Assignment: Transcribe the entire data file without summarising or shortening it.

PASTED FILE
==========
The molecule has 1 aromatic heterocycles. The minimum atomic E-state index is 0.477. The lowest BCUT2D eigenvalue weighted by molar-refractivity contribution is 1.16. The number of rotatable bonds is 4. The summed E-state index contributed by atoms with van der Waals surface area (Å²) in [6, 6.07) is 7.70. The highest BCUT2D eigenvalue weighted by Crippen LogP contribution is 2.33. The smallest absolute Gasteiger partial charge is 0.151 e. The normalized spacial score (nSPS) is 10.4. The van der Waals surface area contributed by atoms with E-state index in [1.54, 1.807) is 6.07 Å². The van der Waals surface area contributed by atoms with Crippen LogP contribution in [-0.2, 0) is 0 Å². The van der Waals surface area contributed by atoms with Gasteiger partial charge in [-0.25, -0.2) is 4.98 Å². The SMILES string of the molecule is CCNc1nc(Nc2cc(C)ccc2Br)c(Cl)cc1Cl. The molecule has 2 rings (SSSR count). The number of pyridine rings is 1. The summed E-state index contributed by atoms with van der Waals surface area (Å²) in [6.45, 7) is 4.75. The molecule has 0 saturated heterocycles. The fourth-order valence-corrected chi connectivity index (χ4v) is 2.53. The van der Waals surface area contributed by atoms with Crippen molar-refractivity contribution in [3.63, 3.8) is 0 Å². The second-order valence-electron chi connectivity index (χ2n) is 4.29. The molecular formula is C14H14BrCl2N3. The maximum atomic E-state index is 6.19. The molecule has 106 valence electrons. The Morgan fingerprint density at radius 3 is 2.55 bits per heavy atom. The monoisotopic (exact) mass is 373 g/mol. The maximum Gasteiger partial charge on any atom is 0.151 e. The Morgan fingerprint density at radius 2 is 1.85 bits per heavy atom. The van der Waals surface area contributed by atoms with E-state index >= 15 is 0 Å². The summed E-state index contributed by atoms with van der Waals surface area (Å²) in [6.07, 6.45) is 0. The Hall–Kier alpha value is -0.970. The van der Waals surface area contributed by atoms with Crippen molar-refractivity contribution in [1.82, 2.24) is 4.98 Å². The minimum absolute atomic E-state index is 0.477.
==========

The molecule has 1 aromatic heterocycles. The minimum atomic E-state index is 0.477. The lowest BCUT2D eigenvalue weighted by molar-refractivity contribution is 1.16. The number of rotatable bonds is 4. The summed E-state index contributed by atoms with van der Waals surface area (Å²) in [6, 6.07) is 7.70. The highest BCUT2D eigenvalue weighted by Crippen LogP contribution is 2.33. The smallest absolute Gasteiger partial charge is 0.151 e. The normalized spacial score (nSPS) is 10.4. The van der Waals surface area contributed by atoms with E-state index in [1.54, 1.807) is 6.07 Å². The van der Waals surface area contributed by atoms with Crippen LogP contribution in [-0.2, 0) is 0 Å². The van der Waals surface area contributed by atoms with Gasteiger partial charge in [-0.25, -0.2) is 4.98 Å². The SMILES string of the molecule is CCNc1nc(Nc2cc(C)ccc2Br)c(Cl)cc1Cl. The molecule has 2 rings (SSSR count). The number of pyridine rings is 1. The summed E-state index contributed by atoms with van der Waals surface area (Å²) in [6.45, 7) is 4.75. The molecule has 0 saturated heterocycles. The fourth-order valence-corrected chi connectivity index (χ4v) is 2.53. The van der Waals surface area contributed by atoms with Crippen molar-refractivity contribution in [3.63, 3.8) is 0 Å². The second-order valence-electron chi connectivity index (χ2n) is 4.29. The molecular formula is C14H14BrCl2N3. The maximum atomic E-state index is 6.19. The molecule has 106 valence electrons. The Morgan fingerprint density at radius 3 is 2.55 bits per heavy atom. The monoisotopic (exact) mass is 373 g/mol. The maximum Gasteiger partial charge on any atom is 0.151 e. The Morgan fingerprint density at radius 2 is 1.85 bits per heavy atom. The van der Waals surface area contributed by atoms with E-state index >= 15 is 0 Å². The summed E-state index contributed by atoms with van der Waals surface area (Å²) in [6.07, 6.45) is 0. The Hall–Kier alpha value is -0.970. The van der Waals surface area contributed by atoms with Crippen molar-refractivity contribution in [1.82, 2.24) is 4.98 Å². The minimum absolute atomic E-state index is 0.477.